We’ve entered a new Renaissance period in business that has moved us past selling products and services for the sole benefit of the companies selling them.

With global economic parity looming, companies can no longer rely on themselves for the answers. They must co-create new value systems with their customers and other businesses not only to survive, but to grow. And stories – or the act of curating them – can provide amazing new opportunities for growth.

There are a host of companies that have built strong values and a strong “metastory” around their businesses, from more traditional brands like 3M, to the modern darlings of the technology boom, like TOMS or Zappos. Across this spectrum is a way of thinking that takes on organizational inefficiences and creates layers of transparency and authenticity that permeate all communications.

At the same time, more and more companies are taking on the complex problems of the world – from socio-economics, to trade, to education and government. The ability to directly address problems and provide solutions to complexity is the bedrock of storytelling in the 21st century.

A narrative theme is what courses throughout a brand experience, starting with a strong metastory, then extending into specific programs and media.

The business of curation

So how does storytelling actually impact business?

Understanding the value of curation is a great first action step. As my friend Ishan Shapiro says, curation can be defined as “storytelling through the use of available knowledge, information and experience.”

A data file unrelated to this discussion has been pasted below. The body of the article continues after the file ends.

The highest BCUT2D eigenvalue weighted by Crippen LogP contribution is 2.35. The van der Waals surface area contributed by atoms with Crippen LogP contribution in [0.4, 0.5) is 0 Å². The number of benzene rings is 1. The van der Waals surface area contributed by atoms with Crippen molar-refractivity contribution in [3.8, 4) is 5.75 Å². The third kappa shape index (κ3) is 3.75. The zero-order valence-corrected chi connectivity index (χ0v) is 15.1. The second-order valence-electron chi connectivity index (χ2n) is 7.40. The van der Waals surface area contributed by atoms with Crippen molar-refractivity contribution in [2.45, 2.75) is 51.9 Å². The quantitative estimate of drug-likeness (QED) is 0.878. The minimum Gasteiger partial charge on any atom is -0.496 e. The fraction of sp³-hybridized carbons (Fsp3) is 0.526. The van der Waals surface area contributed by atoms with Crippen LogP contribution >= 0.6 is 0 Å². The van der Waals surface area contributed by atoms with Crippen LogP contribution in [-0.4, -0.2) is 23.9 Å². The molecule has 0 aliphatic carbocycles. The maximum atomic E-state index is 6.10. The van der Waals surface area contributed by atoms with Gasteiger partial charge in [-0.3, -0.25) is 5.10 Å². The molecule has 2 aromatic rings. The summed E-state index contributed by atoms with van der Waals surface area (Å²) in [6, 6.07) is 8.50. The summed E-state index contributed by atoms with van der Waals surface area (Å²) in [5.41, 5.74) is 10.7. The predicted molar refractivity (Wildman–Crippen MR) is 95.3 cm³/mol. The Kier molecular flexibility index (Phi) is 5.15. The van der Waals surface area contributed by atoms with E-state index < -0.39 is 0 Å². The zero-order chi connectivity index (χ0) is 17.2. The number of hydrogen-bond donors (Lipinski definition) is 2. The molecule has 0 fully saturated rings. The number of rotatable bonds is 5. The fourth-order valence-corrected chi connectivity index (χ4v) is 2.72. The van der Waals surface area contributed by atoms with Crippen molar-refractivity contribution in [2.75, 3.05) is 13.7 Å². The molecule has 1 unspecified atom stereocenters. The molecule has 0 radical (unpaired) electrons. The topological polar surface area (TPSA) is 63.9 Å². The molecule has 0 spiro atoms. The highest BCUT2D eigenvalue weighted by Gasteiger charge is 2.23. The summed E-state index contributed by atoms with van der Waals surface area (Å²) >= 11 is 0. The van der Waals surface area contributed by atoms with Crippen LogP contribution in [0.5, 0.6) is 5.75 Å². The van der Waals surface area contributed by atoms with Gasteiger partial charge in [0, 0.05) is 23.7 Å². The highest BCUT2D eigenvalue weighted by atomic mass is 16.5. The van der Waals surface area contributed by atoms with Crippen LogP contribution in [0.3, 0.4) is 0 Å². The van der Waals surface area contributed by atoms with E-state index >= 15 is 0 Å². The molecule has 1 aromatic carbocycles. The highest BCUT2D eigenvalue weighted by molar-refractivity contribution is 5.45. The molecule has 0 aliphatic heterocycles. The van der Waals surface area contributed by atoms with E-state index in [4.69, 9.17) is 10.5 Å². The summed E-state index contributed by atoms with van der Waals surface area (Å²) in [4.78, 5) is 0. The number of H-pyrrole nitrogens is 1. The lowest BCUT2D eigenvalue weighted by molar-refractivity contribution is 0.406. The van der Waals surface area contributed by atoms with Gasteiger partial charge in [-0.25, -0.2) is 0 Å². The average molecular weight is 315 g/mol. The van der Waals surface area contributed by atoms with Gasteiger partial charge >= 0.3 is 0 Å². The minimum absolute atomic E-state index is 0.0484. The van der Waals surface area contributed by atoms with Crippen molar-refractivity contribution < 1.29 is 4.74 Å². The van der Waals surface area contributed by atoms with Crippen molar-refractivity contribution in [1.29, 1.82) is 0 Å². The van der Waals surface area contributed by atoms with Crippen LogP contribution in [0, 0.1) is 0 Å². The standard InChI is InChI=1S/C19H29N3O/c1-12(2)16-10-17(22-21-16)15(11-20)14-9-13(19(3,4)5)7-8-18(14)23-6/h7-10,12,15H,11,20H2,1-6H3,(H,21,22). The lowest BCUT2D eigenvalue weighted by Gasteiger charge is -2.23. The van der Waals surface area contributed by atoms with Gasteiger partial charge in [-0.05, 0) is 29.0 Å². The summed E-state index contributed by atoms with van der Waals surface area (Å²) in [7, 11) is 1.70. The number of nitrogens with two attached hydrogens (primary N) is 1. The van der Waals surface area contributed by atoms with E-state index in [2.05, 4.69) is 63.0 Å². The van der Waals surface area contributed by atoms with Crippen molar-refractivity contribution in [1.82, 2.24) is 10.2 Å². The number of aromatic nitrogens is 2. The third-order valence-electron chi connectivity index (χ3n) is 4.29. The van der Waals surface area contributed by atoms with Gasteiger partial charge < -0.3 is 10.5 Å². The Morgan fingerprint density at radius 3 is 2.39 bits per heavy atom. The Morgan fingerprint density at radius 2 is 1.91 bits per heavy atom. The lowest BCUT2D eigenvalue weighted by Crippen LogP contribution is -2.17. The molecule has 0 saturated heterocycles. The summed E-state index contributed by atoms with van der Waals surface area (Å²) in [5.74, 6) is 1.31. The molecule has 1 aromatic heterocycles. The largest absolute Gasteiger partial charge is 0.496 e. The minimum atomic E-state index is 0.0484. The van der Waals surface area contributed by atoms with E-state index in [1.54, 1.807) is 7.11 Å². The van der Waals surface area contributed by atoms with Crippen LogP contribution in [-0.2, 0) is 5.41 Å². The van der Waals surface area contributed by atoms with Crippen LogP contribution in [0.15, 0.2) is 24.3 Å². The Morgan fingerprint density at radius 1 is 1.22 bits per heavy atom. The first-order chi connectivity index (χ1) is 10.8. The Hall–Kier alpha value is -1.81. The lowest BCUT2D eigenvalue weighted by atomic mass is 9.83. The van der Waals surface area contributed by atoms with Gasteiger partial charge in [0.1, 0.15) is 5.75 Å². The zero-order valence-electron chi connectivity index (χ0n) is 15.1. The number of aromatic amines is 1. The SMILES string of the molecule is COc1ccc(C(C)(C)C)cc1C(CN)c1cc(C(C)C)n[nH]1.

This means that we go from merely aggregating media assets – video, text, sound, pictures – to building currency around experiences that have cultural, social and educational impact. And where companies are relevant in these contexts, market opportunities abound.

Charmin’s installation in Times Square, Dove’s Real Beauty meet-ups, Amex’s OPEN kiosks and HP’s innovation installations are all proving that branded content can provide an experience of real meaning and “shareability.” In each of these examples, a “metanarrative” spawns extensions whereby people are inspired to create their own media based on themes or topics related to these initiatives.

Holistic storytelling and branded experiences

Each of these brand initiatives applied an underlying theme or topic that resonates with people in their daily lives:

  • Charmin explored the meaning of comfort by installing bathrooms in Times Square
  • Dove broke down cultural mores around beauty with TV commercials and then extended the narrative into other channels such as social media
  • HP branded collaborative innovation by inviting prolific artists to create music with their fans (Disclosure: HP is a client though I did not work on the initiative mentioned)
  • Amex redefined financial independence by listening to the needs of small business owners and providing them with tools to share